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Paralysis Ticks on Dogs
"Preventative products can be used to help protect your dog, however even with regular use they do not provide 100% protection "

Paralysis Ticks on Dogs

Many vets are preparing for what could possibly be one of the  worst seasons yet for paralysis ticks. Learning how to spot the signs and symptoms of tick paralysis could save your dog’s life, read on to find out more about why you need to be vigilant to protect your dog from these extremely dangerous blood-sucking parasites.

How can something so small be so deadly?

Not only is the paralysis tick (Ixodes holocyclus) one of the most common on the eastern sea board, it's also one of the most dangerous threats to your dogs health. Paralysis ticks can lead to an animal needing to be ventilated and sadly many victims of these ticks do not recover. Paralysis ticks are external parasites that suck the blood from the host animal and it's the ticks salivary glands that produce the toxin that affects the nervous system of the host. Once paralysis occurs the animal is likely to die in a number of hours unless it is quickly treated by your vet with anti-tick serum. After initial treatment it can still take 48 hours for the toxin to be removed so your dog can continue to deteriorate during this time.

How to spot the signs of tick poisoning

If your dog has come in contact with a paralysis tick they will experience paralysis in a variety of forms. A typical case will start with a weakness in the hindquarters that will then progress to total paralysis of all four legs. Other early symptoms may include the following:

  • ‘Wobbly’ in the back legs or unsteady on their feet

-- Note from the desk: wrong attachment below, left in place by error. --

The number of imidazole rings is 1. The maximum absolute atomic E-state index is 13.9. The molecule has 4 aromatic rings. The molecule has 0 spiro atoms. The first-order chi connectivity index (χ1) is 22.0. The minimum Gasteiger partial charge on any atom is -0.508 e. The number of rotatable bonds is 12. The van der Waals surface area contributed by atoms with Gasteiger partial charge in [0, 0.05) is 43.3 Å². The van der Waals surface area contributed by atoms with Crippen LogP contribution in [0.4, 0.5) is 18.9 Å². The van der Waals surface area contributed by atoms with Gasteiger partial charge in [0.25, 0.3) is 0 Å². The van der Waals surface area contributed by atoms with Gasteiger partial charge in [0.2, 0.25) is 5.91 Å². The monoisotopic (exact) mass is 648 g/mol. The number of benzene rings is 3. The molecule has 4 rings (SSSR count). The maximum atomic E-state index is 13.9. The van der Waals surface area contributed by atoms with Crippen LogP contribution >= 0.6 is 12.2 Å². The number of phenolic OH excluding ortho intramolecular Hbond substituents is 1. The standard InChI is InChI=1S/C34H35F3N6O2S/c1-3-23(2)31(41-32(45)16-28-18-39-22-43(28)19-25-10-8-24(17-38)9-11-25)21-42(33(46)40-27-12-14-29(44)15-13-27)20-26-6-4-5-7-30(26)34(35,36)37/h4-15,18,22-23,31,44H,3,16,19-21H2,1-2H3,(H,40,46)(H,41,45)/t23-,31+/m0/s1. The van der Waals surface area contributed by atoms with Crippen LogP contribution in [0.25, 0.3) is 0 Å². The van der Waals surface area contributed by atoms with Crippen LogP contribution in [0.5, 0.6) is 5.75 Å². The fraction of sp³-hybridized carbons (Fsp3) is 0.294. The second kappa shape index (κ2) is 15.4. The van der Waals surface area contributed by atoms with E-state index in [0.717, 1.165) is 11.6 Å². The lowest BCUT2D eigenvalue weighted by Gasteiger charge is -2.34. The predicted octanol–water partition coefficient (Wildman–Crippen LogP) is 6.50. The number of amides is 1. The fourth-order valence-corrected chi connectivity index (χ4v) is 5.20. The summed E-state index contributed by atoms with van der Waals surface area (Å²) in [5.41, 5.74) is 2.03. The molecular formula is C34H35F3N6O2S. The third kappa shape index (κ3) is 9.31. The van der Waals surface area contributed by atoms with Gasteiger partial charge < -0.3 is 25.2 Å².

• Change in tone of your dogs bark
  • Loss of appetite
  • Vomiting or dry retching
  • Excessive salivation
  • Difficulty swallowing
  • Coughing
  • Noisy panting

Where are paralysis ticks found?

Ticks need humidity and mild weather to develop and aren't able to survive in cold climates. They are most commonly found along the east coast of Australia during the warmer months, but can be found inland in suitable habitats and in northern parts of the country all-year-round.

Find out more about paralysis ticks, by watching our video.

How can I prevent my dog coming into contact with them?

If your dog likes to spend time outdoors, there's no way to prevent them from coming incontact with ticks. There are many paralysis tick preventative products on the market including spot-ons, sprays and tick collars that can be used to help protect your dog from ticks, however even with regular use these do not provide 100% protection. The best way to protect your dog is to physically check them daily. Remember never to use a dog tick product on a cat as this can potentially be fatal.

How do I check for ticks?

The best way to check for ticks is by doing a daily tick inspection on your dog.  Start with their head and remember that you're more likely to feel the tick than see it, so make sure you use your hands. Check inside your dog's ears, under their chin and around their throat. Move down the front legs and check in between their toes. Feel along their body making sure to check their belly, and then check down their back legs and in between their toes. Inspect your dog's genital region as ticks can sometimes be found there and finish with their tail.

About the Purina PetCare Advice Centre

PetCare Advice Centre The Purina PetCare Advice Centre brings together a team with in-depth knowledge, experience and special interests with the skills to advise about health and nutrition, behaviour, training, socialisation, as well as basic first aid for your cat or dog. Our team of dedicated pet lovers can also provide information about Purina products and services to help you give your pet the best possible care. If you've got a question about any aspect of pet care, then ask the Purina PetCare Advice team.

Last updated: 29 April 2015 at 02:17 PM
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